Research tries to pinpoint cracks that can cause SC quakes
CHARLESTON, S.C. (AP) — Scientists at the College of Charleston are getting ready for a project to map cracks deep underground and get a better idea where earthquakes may happen in South Carolina.
The project will fly a plane in a grid pattern from Kingstree to Edisto Beach. An antenna on the tail of the plane will take magnetic sensor readings under the surface, researchers said.
When the deep rock under the low country is cracked it will show up as a line. Where the lines converge is where an earthquake is more likely, Geological Survey research geophysicist Anji Shah told The Post and Courier of Charleston.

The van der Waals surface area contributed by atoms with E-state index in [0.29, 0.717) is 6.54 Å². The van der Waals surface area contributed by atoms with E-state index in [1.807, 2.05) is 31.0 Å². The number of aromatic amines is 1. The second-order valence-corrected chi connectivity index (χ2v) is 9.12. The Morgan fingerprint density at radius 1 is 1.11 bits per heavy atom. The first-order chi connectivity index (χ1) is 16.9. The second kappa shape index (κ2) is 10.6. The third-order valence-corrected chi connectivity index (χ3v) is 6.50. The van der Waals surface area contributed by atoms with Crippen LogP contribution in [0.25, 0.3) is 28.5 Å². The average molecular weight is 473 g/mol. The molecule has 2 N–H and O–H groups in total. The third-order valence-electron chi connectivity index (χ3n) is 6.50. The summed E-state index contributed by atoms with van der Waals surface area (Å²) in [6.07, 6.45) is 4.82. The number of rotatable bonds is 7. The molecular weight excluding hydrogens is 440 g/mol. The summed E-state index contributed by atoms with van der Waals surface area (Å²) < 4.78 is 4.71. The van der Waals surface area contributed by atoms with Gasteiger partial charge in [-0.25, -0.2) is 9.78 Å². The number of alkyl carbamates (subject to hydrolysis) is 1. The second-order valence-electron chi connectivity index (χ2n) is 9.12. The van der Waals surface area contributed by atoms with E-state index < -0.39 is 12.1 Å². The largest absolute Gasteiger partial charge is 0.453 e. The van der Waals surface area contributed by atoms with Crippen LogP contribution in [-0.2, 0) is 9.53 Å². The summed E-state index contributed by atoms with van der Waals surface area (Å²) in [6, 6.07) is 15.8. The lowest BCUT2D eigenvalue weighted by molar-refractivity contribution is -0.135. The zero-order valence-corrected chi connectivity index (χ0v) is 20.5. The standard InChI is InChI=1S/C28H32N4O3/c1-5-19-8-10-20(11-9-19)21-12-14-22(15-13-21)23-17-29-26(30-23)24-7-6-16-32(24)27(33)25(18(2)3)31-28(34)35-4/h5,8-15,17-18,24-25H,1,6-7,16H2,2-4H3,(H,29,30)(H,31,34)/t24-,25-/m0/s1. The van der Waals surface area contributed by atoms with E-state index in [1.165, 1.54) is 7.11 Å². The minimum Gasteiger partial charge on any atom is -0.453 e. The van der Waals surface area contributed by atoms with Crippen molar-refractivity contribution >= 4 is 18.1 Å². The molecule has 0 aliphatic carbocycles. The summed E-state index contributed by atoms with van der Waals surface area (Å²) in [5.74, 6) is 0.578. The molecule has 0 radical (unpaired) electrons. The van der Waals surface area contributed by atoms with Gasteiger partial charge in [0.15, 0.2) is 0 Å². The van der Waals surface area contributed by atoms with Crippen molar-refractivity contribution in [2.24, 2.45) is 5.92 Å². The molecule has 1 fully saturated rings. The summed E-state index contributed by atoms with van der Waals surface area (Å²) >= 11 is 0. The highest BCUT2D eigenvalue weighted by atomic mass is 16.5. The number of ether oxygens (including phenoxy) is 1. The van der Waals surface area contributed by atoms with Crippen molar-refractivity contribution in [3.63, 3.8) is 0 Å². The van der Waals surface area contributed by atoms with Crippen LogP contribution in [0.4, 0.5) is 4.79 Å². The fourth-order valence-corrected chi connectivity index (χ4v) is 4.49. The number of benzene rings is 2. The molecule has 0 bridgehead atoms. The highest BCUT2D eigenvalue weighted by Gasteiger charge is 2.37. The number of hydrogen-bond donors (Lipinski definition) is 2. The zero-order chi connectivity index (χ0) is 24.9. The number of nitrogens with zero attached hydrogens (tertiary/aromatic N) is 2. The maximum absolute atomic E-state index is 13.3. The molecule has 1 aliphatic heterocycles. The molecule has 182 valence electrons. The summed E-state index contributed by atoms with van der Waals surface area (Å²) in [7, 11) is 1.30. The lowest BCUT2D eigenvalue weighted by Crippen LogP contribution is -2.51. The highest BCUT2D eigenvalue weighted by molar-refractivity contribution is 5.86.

Researchers think this type of quake caused the 7.3 magnitude earthquake in 1886 that killed 100 people and leveled nine of every 10 brick buildings in Charleston. It was the strongest earthquake ever recorded on the East Coast.
“We can’t predict earthquakes but we can prepare for them,” Shah said. “We know there is a risk of earthquakes (in the Charleston area). What we don’t have a good handle on is what the risk is. What’s the likelihood of that (the 1886 quake) happening again, and where?”
On the West Coast, faults are often seen on the surface and can be easily mapped. West Coast earthquakes of the same magnitude also tend to cause less damage. The earthquakes in South Carolina shake the softer underground sediment longer and can cause more damage, scientists said.
But most seismic building codes are based on the intensity of West Coast earthquakes.
Information from: The Post and Courier, http://www.postandcourier.com